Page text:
Although the British political system appears to have staved off a no-deal Brexit for now, London still faces an existential threat. Unless the UK suddenly changes its mind about leaving the EU, banks, insurers and other financial services businesses still face the prospect of a hard Brexit in all the likely scenarios — including a no-deal departure or membership of the customs union.

It is understandable that politicians have made little effort to shield financial services from the coming hit. A sector that has become associated with bonuses and privilege cannot really expect more. But make no mistake, the approach being taken by the EU and UK risks not only near-term market disruption to Europe’s capital markets, but also long-term outcomes that neither side has anticipated.

The EU’s approach has focused squarely on creating an onshore financial centre within the bloc. It has therefore insisted that UK-based firms set up EU subsidiaries to service their EU clients.

The UK, for the most part, has dismissed concerns about the demise of London as a financial centre, citing the City’s peerless infrastructure and policy framework. Less sanguine politicians have also dangled the prospect of looser financial regulations once the country is freed of Europe’s embrace.

What is lost in this London-versus-the-continent dogfight is a larger truth: finance is global, not regional. The result of EU-UK manoeuvrings may not be to move the market from one side of the English Channel to the other but rather to send it packing to New York or Hong Kong. After Brexit, the comparison between Europe and other continents will only become less flattering.

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Europe’s basic problem is that continental capital markets are too small and fragmented to justify the extensive ecosystem of asset managers, lawyers and accountants that a financial centre requires. Pushing global firms to relocate certain operations to the continent cannot deliver the market dynamism Europe needs. That is a pity, as the potential for capital market growth is huge: European firms receive only a quarter of their funding needs from capital markets (versus three quarters in the US).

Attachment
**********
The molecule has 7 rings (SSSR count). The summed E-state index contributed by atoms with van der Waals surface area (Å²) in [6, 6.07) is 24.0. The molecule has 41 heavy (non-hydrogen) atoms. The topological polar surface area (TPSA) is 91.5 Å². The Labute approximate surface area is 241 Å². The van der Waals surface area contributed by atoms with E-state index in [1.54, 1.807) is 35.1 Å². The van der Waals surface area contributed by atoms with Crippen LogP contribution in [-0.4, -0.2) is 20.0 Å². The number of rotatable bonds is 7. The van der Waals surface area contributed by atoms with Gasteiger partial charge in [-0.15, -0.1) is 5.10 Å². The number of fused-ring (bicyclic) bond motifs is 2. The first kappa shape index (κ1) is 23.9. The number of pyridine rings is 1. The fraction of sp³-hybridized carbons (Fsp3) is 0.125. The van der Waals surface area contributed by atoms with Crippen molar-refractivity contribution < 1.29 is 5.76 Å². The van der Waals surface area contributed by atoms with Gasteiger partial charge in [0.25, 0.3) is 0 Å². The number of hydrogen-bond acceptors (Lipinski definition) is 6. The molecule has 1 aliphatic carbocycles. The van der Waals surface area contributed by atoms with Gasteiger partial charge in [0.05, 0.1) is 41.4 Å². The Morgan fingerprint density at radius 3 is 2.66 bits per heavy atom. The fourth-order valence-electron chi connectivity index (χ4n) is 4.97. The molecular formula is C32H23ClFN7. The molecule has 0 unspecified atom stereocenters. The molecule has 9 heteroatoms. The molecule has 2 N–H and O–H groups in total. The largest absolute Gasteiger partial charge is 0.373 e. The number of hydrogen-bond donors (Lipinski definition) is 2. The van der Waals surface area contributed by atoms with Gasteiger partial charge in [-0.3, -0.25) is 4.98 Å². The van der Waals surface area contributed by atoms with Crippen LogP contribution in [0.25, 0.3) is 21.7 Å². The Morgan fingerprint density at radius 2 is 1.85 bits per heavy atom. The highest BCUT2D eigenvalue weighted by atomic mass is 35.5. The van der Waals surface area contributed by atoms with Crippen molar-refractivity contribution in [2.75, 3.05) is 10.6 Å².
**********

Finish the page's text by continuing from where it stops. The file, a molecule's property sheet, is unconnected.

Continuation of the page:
If the EU is to succeed in developing its capital markets within the next five to 10 years, it will need to focus on scale, expanding the ambit of its Capital Markets Union project and giving it a more global vision. What, in concrete terms, would that entail?

First, the current dominance of state-run pay-as-you-go pensions means that the pool of private savings to invest in capital markets is small. Several EU countries have sought to encourage “third-pillar” privately-funded pensions, sometimes with tax incentives. Such efforts will need to be ramped up if the pool of investible resources is to expand.

Second, EU27 capital markets are subject to national rules and national supervisors, making for a patchwork of inconsistent regimes. For example, Ireland and Luxembourg, following other global centres, allow large sophisticated financial institutions from third countries to trade with firms in their home jurisdictions. But France and others do not, insisting instead that non-EU firms set up local subsidiaries — at considerable expense. If capital markets are to develop to their potential, idiosyncratic national systems must give way to a single rule book and further supervisory convergence. In other words, Capital Markets Union should follow the tack set in recent years by Europe’s own banking union.

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Third, and related, insisting that EU entities trade only with other EU entities and subsidiaries limits the participation of global firms and thus capital market liquidity. By contrast, all major global financial centres allow sophisticated foreign financial institutions to participate in their markets.

Although Europeans are understandably wary of ceding oversight of foreign firms to non-EU supervisors, global financial centres have found ways to limit their own firms’ offshore exposures and collaborate with foreign supervisors. Europe should draw on this experience, adopting similar approaches that balance openness and financial stability.

As for London, politicians should not think that any shift in financial operations to the continent can be offset by easier regulations. That is an illusion from the 20th century. What global firms want is regulatory consistency, not ad hoc leniency. Thus, the UK should align with global and EU regulations rather than set off on its own path.

Because of the paramount importance of scale, liquidity and risk diversification, capital markets are intrinsically global. Instead of a regional tussle for financial sector dominance — a battle that risks killing the golden goose — both the UK and the EU should aim for maximum openness and regulatory consistency around the world.

Just as Asia has both Singapore and Hong Kong, there is no reason why Europe cannot be home to more than one international financial centre.

The writer is president of Morgan Stanley



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